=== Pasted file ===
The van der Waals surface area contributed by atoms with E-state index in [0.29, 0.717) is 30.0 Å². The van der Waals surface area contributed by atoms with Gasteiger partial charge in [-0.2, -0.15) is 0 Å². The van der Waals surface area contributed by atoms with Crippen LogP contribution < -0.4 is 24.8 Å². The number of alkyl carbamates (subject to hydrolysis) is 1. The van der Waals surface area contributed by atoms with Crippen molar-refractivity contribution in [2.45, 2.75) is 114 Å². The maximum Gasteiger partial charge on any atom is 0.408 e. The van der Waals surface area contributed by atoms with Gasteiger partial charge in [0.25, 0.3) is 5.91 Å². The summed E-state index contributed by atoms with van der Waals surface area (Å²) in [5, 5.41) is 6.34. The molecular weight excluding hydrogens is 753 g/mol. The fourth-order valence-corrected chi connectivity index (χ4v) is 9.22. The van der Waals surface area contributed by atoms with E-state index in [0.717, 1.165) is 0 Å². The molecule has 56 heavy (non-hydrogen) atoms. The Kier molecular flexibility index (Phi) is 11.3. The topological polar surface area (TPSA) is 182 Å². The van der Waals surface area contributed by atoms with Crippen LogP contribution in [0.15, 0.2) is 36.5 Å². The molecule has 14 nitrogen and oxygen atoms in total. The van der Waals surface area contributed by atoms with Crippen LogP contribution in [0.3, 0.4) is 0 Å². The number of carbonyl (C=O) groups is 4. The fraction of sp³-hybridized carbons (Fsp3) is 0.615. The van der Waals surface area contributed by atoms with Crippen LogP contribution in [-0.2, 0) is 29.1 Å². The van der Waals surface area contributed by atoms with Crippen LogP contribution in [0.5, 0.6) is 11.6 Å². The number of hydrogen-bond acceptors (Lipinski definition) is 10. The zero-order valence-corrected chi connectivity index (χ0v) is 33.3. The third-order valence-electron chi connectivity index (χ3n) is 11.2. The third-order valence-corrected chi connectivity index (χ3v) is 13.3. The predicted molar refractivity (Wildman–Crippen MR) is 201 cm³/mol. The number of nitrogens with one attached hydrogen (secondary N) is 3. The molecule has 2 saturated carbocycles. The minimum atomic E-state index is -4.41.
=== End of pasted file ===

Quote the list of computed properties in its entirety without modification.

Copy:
The van der Waals surface area contributed by atoms with E-state index in [0.29, 0.717) is 30.0 Å². The van der Waals surface area contributed by atoms with Gasteiger partial charge in [-0.2, -0.15) is 0 Å². The van der Waals surface area contributed by atoms with Crippen LogP contribution < -0.4 is 24.8 Å². The number of alkyl carbamates (subject to hydrolysis) is 1. The van der Waals surface area contributed by atoms with Crippen molar-refractivity contribution in [2.45, 2.75) is 114 Å². The maximum Gasteiger partial charge on any atom is 0.408 e. The van der Waals surface area contributed by atoms with Gasteiger partial charge in [0.25, 0.3) is 5.91 Å². The summed E-state index contributed by atoms with van der Waals surface area (Å²) in [5, 5.41) is 6.34. The molecular weight excluding hydrogens is 753 g/mol. The fourth-order valence-corrected chi connectivity index (χ4v) is 9.22. The van der Waals surface area contributed by atoms with E-state index in [0.717, 1.165) is 0 Å². The molecule has 56 heavy (non-hydrogen) atoms. The Kier molecular flexibility index (Phi) is 11.3. The topological polar surface area (TPSA) is 182 Å². The van der Waals surface area contributed by atoms with Crippen LogP contribution in [0.15, 0.2) is 36.5 Å². The molecule has 14 nitrogen and oxygen atoms in total. The van der Waals surface area contributed by atoms with Crippen LogP contribution in [0.3, 0.4) is 0 Å². The number of carbonyl (C=O) groups is 4. The fraction of sp³-hybridized carbons (Fsp3) is 0.615. The van der Waals surface area contributed by atoms with Crippen LogP contribution in [-0.2, 0) is 29.1 Å². The van der Waals surface area contributed by atoms with Crippen LogP contribution in [0.5, 0.6) is 11.6 Å². The number of hydrogen-bond acceptors (Lipinski definition) is 10. The zero-order valence-corrected chi connectivity index (χ0v) is 33.3. The third-order valence-electron chi connectivity index (χ3n) is 11.2. The third-order valence-corrected chi connectivity index (χ3v) is 13.3. The predicted molar refractivity (Wildman–Crippen MR) is 201 cm³/mol. The number of nitrogens with one attached hydrogen (secondary N) is 3. The molecule has 2 saturated carbocycles. The minimum atomic E-state index is -4.41.